In the 1720s, the demolition of the medieval cloister building began. Apartments for four women were built on the foundations of the dormitory and refectory . Additional spacious apartments were built for the other eight women in the late 18th and 19th centuries. In 1892 a new building for the monastery administration (kitchen master's house) was completed. The medieval previous building at another location was demolished in 1893. The convent hall, which was designed with elaborate stencil painting in 1892, has been preserved in the kitchen master's house.

The German Amber Museum is located in the house of the head of the monastery (Domina) and in the adjacent buildings .

The historic ceiling of the convent hall in the kitchen master's house was renovated by May 2012. The false ceiling of the convent hall was removed and the old ceiling painting with tendrils, garlands and birds became visible again.


List of the personalities of the Ribnitz monastery.


  • 1330–1334 Mechthild von Stendal
  • 1334–1349 Katharina von Bautzen
  • 1349–1398 Beatrix of Mecklenburg
  • 1398–1408 Ingeborg von Mecklenburg
  • 1408-1424 Caecilia by Mallin
  • 1424–1467 Hedwig of Mecklenburg-Stargard
  • 1467–1493 Elisabeth of Mecklenburg
  • 1493–1537 Dorothea of ​​Mecklenburg
  • 1539–1586 Ursula von Mecklenburg


Dominatrixes were:

Monastery captains


  • 1893 Count von Bernstorff on Hundorf
  • 1893 from Kardorf to Ganzow
  • 1913 Friedrich von der Lühe at Neuhof
  • 1913 Hans von Plessen in Damshagen


  • Fragment from the German chronicle of the Fräulein-Kloster St. Claren-Order zu Ribbenitz by Lambrecht Slagghert . Communicated by CF Fabricius , In: Mecklenburgische Jahrbücher , Schwerin 1841, special edition ( e-copy ).
Chronicles, treatises
  • Julius Wiggers , Moritz Wiggers : History of the three Mecklenburg regional monasteries Dobbertin, Malchow and Ribnitz. First half: From the foundation of the three monasteries to the transfer of the same to the estates in 1572. GB Leopoldsche Universitätsbuchhandlung, Rostock 1848.
Digitized version of the copy from the Bayerische Staatsbibliothek , no more published
  • Christian Johann Friedrich Peters : The country Swente-Wustrow or the Fischland. A historical account . Wustrow 1862 ( e-copy )
  • Ingo Ulpts: The mendicant orders in Mecklenburg. A contribution to the history of the Franciscans, Poor Clares, Dominicans and Augustinian Hermits in the Middle Ages. (Saxonia Franciscana, Vol. 6). Werl 1995. ISBN 3-87163-216-3 .
  • Wolfgang Huschner : The founding of the Poor Clare monastery Ribnitz (1323 / 24-1331): A sovereign foundation against urban and spiritual resistance . In: Donated Future in Medieval Europe / ed. by Wolfgang Huschner and Frank Rexroth, Berlin: Akad.-Verl. 2008, pp. 333-351. ISBN 978-3-05-004475-0 .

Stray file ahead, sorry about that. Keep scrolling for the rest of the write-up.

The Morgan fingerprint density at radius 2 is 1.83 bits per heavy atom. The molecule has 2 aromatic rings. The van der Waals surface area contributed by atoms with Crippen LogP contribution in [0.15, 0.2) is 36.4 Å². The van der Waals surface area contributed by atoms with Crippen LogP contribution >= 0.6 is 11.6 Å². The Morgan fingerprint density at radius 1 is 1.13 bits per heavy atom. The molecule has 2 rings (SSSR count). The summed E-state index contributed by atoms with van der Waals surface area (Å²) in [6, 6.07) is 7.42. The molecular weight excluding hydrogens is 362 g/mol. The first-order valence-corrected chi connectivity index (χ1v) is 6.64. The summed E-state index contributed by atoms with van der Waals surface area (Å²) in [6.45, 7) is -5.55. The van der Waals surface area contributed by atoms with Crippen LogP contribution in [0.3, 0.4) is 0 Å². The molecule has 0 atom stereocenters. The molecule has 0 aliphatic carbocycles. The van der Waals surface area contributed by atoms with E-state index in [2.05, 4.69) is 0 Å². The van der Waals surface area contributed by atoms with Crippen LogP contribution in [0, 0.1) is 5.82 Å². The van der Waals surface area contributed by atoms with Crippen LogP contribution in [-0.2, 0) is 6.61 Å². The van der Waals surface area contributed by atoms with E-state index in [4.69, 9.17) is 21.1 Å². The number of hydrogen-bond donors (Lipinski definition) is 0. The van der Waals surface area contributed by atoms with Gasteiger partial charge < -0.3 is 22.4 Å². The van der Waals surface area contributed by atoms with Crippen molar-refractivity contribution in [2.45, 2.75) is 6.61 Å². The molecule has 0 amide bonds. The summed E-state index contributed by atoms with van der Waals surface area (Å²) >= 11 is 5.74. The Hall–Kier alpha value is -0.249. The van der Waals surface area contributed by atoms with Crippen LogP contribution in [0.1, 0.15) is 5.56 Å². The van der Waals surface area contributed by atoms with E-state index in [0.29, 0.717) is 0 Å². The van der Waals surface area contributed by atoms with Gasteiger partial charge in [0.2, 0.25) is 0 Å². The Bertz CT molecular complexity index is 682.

• The Mecklenburg regional monastery Ribnitz from 1900 until the death of his last domina Olga von Oertzen in 1961. In: 775 years Ribnitz-750 years Damgarten, contributions to the recent city history. Ribnitz-Damgarten 2008, ISBN 978-3-00-024450-6 , pp. 296–328.
  • Axel Attula: Lady of the world, but also a nun - from the Poor Clare monastery to the noble women's monastery. To the exhibition in the Ribnitz Monastery. Ribnitz-Damgarten 2011, ISBN 978-3-00-034834-1 .
  • Axel Attula: Decorations for women, Protestant women's pens in Northern Germany and their orders. Thomas Helms Verlag, Schwerin 2011, ISBN 978-3-940207-21-0 .
  • Wolfgang Huschner, Anke Huschner, Stefan Schmieder, Jörg Ansorge, Renate Samariter, Frank Hoffmann, Axel Attula: Ribnitz, Kloster Heilig Kreuz (Ordo S. Clarae / Klarissen). In: Wolfgang Huschner, Ernst Münch , Cornelia Neustadt, Wolfgang Eric Wagner: Mecklenburg monastery book. Handbook of the monasteries, monasteries, coming and priories (10th / 11th - 16th centuries). Volume II., Rostock 2016, ISBN 978-3-356-01514-0 , pp. 757-836.

Web links

Commons : Ribnitz Monastery  - Collection of images, videos and audio files

Individual evidence

  1. ^ Ingo Ulpts: The mendicant orders in Mecklenburg. Werl 1995, p. 197.
  2. Axel Attula: Observations on six meditation panels from the Ribnitz Clare monastery. In: Ecclesiae ornatae. Church furnishings from the Middle Ages and early modern times. Bonn: Cultural Foundation of German Expellees 2009 ISBN 978-3-88557-226-8 , pp. 143-160.
  3. See Regina Scherping: The "Nonnenstaub" from the Poor Clare Monastery in Ribnitz, Mecklenburg-Western Pomerania. In: Women - Monastery - Art. New research on the cultural history of the Middle Ages. Turnhout 2007 ISBN 978-2-503-52357-6 , pp. 229-236
  4. Restoration of the historic ceiling of the convent hall in the kitchen master's house . in: www.kloster-ribnitz.de  ( page no longer available , search in web archivesInfo: The link was automatically marked as defective. Please check the link according to the instructions and then remove this notice.@1@ 2Template: Toter Link / www.kloster-ribnitz.de  
  5. List after Wiggers (Lit.), p. 40 Note 1
  6. Axel Attula, Horst Alsleben : Compilation of the personalities of the Poor Clare monastery Ribnitz. Schwerin 2012

Coordinates: 54 ° 14 ′ 28 "  N , 12 ° 25 ′ 56"  E